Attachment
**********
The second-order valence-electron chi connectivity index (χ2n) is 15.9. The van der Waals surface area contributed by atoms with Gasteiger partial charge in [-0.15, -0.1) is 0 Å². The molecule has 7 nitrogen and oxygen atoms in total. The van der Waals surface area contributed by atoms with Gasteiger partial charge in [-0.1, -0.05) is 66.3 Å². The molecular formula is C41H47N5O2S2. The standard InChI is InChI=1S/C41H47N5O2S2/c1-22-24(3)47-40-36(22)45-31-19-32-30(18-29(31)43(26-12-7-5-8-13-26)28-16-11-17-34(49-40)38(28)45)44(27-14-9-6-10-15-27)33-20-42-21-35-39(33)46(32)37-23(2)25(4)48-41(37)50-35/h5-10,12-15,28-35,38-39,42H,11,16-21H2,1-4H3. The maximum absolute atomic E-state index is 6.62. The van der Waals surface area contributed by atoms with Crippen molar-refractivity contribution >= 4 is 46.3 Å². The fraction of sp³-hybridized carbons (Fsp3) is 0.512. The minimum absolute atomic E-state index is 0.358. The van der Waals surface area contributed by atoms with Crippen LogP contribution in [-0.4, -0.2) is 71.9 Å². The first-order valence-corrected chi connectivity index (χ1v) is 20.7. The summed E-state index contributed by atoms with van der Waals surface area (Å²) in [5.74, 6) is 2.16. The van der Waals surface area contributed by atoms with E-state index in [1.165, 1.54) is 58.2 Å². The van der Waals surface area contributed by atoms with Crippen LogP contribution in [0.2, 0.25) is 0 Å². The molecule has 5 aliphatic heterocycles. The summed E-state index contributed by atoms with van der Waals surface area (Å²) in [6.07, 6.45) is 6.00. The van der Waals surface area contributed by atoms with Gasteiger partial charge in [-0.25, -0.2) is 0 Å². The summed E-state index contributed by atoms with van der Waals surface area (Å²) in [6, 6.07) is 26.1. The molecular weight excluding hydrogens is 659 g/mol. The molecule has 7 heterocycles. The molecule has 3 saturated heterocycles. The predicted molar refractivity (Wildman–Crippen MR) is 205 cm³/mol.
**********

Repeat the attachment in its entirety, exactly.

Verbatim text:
The second-order valence-electron chi connectivity index (χ2n) is 15.9. The van der Waals surface area contributed by atoms with Gasteiger partial charge in [-0.15, -0.1) is 0 Å². The molecule has 7 nitrogen and oxygen atoms in total. The van der Waals surface area contributed by atoms with Gasteiger partial charge in [-0.1, -0.05) is 66.3 Å². The molecular formula is C41H47N5O2S2. The standard InChI is InChI=1S/C41H47N5O2S2/c1-22-24(3)47-40-36(22)45-31-19-32-30(18-29(31)43(26-12-7-5-8-13-26)28-16-11-17-34(49-40)38(28)45)44(27-14-9-6-10-15-27)33-20-42-21-35-39(33)46(32)37-23(2)25(4)48-41(37)50-35/h5-10,12-15,28-35,38-39,42H,11,16-21H2,1-4H3. The maximum absolute atomic E-state index is 6.62. The van der Waals surface area contributed by atoms with Crippen molar-refractivity contribution >= 4 is 46.3 Å². The fraction of sp³-hybridized carbons (Fsp3) is 0.512. The minimum absolute atomic E-state index is 0.358. The van der Waals surface area contributed by atoms with Crippen LogP contribution in [-0.4, -0.2) is 71.9 Å². The first-order valence-corrected chi connectivity index (χ1v) is 20.7. The summed E-state index contributed by atoms with van der Waals surface area (Å²) in [5.74, 6) is 2.16. The van der Waals surface area contributed by atoms with E-state index in [1.165, 1.54) is 58.2 Å². The van der Waals surface area contributed by atoms with Crippen LogP contribution in [0.2, 0.25) is 0 Å². The molecule has 5 aliphatic heterocycles. The summed E-state index contributed by atoms with van der Waals surface area (Å²) in [6.07, 6.45) is 6.00. The van der Waals surface area contributed by atoms with Gasteiger partial charge in [-0.25, -0.2) is 0 Å². The summed E-state index contributed by atoms with van der Waals surface area (Å²) in [6, 6.07) is 26.1. The molecular weight excluding hydrogens is 659 g/mol. The molecule has 7 heterocycles. The molecule has 3 saturated heterocycles. The predicted molar refractivity (Wildman–Crippen MR) is 205 cm³/mol.